To get a killer bee's stinger out:

  • scrape the stinger out with a credit card

  • DO NOT attempt to pull a killer bee's stinger out, that will increase venom flow and swelling
  • After stinger is removed, IMMEDIATELY apply ice and bee sting ointment (such as baking soda or baking powder mixed with water)
  • Wrap it loosely, but firmly in something soft, like a cotton pad

If killer bees are attacking your pet:

  • hose the pet down with water
  • get the pet inside
  • make the pet roll around

If you are being chased by killer bees:

  • Run away and find shelter
  • DO NOT jump into water, the bees will wait for you to resurface

To prevent the risk of being chased by killer bees:

  • don't use lawnmowers or noisy mechanical devices around killer bees' hives
  • Africanized bees hate high pitched noises
  • don't spill or drink fruit juice around killer bees or their hives

To calm killer bees:

  • somehow make smoke
  • DO NOT use steam (it makes the bees wings wet, and it makes them mad)

To defend yourself from them:

  • spray yourself with water
  • cover yourself in a non-bee-infested blanket

How to identify killer bees:

  • killer bees are smaller than their cousins, the common European honey-bee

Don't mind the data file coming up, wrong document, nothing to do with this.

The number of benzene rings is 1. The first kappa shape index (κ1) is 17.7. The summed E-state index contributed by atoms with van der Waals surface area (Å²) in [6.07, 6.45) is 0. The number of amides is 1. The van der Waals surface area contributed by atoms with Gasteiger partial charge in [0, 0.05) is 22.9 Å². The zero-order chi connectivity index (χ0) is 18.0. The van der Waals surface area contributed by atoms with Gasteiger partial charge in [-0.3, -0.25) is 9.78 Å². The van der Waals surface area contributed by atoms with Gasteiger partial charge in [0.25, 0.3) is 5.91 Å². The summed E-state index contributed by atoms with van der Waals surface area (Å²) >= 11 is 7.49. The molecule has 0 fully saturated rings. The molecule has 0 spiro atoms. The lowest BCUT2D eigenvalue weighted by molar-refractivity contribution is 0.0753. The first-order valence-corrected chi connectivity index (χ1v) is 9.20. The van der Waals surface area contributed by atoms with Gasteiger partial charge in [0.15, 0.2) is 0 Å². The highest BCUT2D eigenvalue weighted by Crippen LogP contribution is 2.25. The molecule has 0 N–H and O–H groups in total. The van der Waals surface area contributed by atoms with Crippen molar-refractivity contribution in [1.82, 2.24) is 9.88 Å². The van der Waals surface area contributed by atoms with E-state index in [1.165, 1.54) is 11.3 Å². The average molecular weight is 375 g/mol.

• Killer bees fly up to 500 miles per hour ( 804.7 kilometers per hour)
  • The queen lives 3 years

Resources: here, here, and here

For news or more information about killer bees, some interesting stories are here, here,and here. A man was stung 1,000 times, but later recovered.The Boca Raton News says:

"...Africanized honey bees don't have a stronger venom than the native honey bee -- but do usually sting in greater numbers, swarm more often than native honey bees, and defend the hive more rapidly than the native honey bee, thus, the reports of greater stings and hospitalizations -- and in extremely rare cases death...In fact, the experts say that for a normal, healthy person to receive a deadly dose of bee venom, it would take about 10 stings for each pound of body weight, or 1,500 stings at once for a 150-pound person, according to Dr. John Jackman at Texas A&M University..."